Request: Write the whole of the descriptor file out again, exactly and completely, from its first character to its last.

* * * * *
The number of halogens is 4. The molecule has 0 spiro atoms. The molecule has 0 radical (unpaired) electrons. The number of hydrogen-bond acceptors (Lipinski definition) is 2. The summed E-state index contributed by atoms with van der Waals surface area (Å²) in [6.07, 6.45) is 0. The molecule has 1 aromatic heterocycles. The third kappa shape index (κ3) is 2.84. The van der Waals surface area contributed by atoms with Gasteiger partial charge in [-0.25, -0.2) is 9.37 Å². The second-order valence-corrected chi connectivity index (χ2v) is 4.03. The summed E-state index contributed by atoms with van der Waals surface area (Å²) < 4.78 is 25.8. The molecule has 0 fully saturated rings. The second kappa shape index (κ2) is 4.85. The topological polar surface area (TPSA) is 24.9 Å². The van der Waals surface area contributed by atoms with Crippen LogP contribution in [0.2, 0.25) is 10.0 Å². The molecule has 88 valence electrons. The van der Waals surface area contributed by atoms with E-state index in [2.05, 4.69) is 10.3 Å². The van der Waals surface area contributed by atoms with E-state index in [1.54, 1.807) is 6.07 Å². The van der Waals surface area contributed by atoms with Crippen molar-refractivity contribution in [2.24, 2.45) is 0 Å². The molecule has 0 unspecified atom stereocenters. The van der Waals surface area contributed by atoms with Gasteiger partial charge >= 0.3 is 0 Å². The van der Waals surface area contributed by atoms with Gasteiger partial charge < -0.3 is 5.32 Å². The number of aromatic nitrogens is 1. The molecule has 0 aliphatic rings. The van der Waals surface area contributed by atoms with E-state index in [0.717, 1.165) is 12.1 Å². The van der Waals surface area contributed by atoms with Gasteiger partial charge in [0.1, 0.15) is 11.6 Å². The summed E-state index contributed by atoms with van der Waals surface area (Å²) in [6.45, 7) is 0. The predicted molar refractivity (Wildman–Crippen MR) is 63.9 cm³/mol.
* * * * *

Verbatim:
The number of halogens is 4. The molecule has 0 spiro atoms. The molecule has 0 radical (unpaired) electrons. The number of hydrogen-bond acceptors (Lipinski definition) is 2. The summed E-state index contributed by atoms with van der Waals surface area (Å²) in [6.07, 6.45) is 0. The molecule has 1 aromatic heterocycles. The third kappa shape index (κ3) is 2.84. The van der Waals surface area contributed by atoms with Gasteiger partial charge in [-0.25, -0.2) is 9.37 Å². The second-order valence-corrected chi connectivity index (χ2v) is 4.03. The summed E-state index contributed by atoms with van der Waals surface area (Å²) < 4.78 is 25.8. The molecule has 0 fully saturated rings. The second kappa shape index (κ2) is 4.85. The topological polar surface area (TPSA) is 24.9 Å². The van der Waals surface area contributed by atoms with Crippen LogP contribution in [0.2, 0.25) is 10.0 Å². The molecule has 88 valence electrons. The van der Waals surface area contributed by atoms with E-state index in [2.05, 4.69) is 10.3 Å². The van der Waals surface area contributed by atoms with E-state index in [1.54, 1.807) is 6.07 Å². The van der Waals surface area contributed by atoms with Crippen molar-refractivity contribution in [2.24, 2.45) is 0 Å². The molecule has 0 unspecified atom stereocenters. The van der Waals surface area contributed by atoms with Gasteiger partial charge >= 0.3 is 0 Å². The van der Waals surface area contributed by atoms with Gasteiger partial charge < -0.3 is 5.32 Å². The number of aromatic nitrogens is 1. The molecule has 0 aliphatic rings. The van der Waals surface area contributed by atoms with E-state index in [0.717, 1.165) is 12.1 Å². The van der Waals surface area contributed by atoms with Gasteiger partial charge in [0.1, 0.15) is 11.6 Å². The summed E-state index contributed by atoms with van der Waals surface area (Å²) in [6.45, 7) is 0. The predicted molar refractivity (Wildman–Crippen MR) is 63.9 cm³/mol.